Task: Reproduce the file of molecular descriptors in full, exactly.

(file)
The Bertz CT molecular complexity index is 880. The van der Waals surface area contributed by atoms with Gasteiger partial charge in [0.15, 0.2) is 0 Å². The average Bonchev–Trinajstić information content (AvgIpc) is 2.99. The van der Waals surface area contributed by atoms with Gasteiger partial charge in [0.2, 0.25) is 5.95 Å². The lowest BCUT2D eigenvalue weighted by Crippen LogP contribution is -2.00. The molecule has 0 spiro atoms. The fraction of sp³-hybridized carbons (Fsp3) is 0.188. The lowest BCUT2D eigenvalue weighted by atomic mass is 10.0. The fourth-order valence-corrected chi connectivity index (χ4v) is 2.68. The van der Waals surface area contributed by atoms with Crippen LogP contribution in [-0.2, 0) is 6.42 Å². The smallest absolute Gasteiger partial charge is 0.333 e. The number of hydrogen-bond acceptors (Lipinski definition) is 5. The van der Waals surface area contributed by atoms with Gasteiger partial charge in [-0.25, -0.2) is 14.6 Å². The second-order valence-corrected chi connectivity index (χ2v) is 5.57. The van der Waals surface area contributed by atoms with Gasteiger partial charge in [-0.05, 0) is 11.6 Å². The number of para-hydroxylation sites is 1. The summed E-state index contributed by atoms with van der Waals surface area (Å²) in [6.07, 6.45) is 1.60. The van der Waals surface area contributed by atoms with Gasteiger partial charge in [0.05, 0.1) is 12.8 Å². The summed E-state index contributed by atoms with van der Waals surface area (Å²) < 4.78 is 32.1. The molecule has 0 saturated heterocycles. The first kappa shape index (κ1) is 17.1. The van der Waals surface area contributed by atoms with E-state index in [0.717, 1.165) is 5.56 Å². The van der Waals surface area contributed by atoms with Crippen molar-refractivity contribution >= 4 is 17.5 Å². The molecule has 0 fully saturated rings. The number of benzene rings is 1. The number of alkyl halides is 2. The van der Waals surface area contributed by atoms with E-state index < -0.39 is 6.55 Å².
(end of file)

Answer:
The Bertz CT molecular complexity index is 880. The van der Waals surface area contributed by atoms with Gasteiger partial charge in [0.15, 0.2) is 0 Å². The average Bonchev–Trinajstić information content (AvgIpc) is 2.99. The van der Waals surface area contributed by atoms with Gasteiger partial charge in [0.2, 0.25) is 5.95 Å². The lowest BCUT2D eigenvalue weighted by Crippen LogP contribution is -2.00. The molecule has 0 spiro atoms. The fraction of sp³-hybridized carbons (Fsp3) is 0.188. The lowest BCUT2D eigenvalue weighted by atomic mass is 10.0. The fourth-order valence-corrected chi connectivity index (χ4v) is 2.68. The van der Waals surface area contributed by atoms with Crippen LogP contribution in [-0.2, 0) is 6.42 Å². The smallest absolute Gasteiger partial charge is 0.333 e. The number of hydrogen-bond acceptors (Lipinski definition) is 5. The van der Waals surface area contributed by atoms with Gasteiger partial charge in [-0.25, -0.2) is 14.6 Å². The second-order valence-corrected chi connectivity index (χ2v) is 5.57. The van der Waals surface area contributed by atoms with Gasteiger partial charge in [-0.05, 0) is 11.6 Å². The number of para-hydroxylation sites is 1. The summed E-state index contributed by atoms with van der Waals surface area (Å²) in [6.07, 6.45) is 1.60. The van der Waals surface area contributed by atoms with Gasteiger partial charge in [0.05, 0.1) is 12.8 Å². The summed E-state index contributed by atoms with van der Waals surface area (Å²) < 4.78 is 32.1. The molecule has 0 saturated heterocycles. The first kappa shape index (κ1) is 17.1. The van der Waals surface area contributed by atoms with E-state index in [0.717, 1.165) is 5.56 Å². The van der Waals surface area contributed by atoms with Crippen molar-refractivity contribution >= 4 is 17.5 Å². The molecule has 0 fully saturated rings. The number of benzene rings is 1. The number of alkyl halides is 2. The van der Waals surface area contributed by atoms with E-state index < -0.39 is 6.55 Å².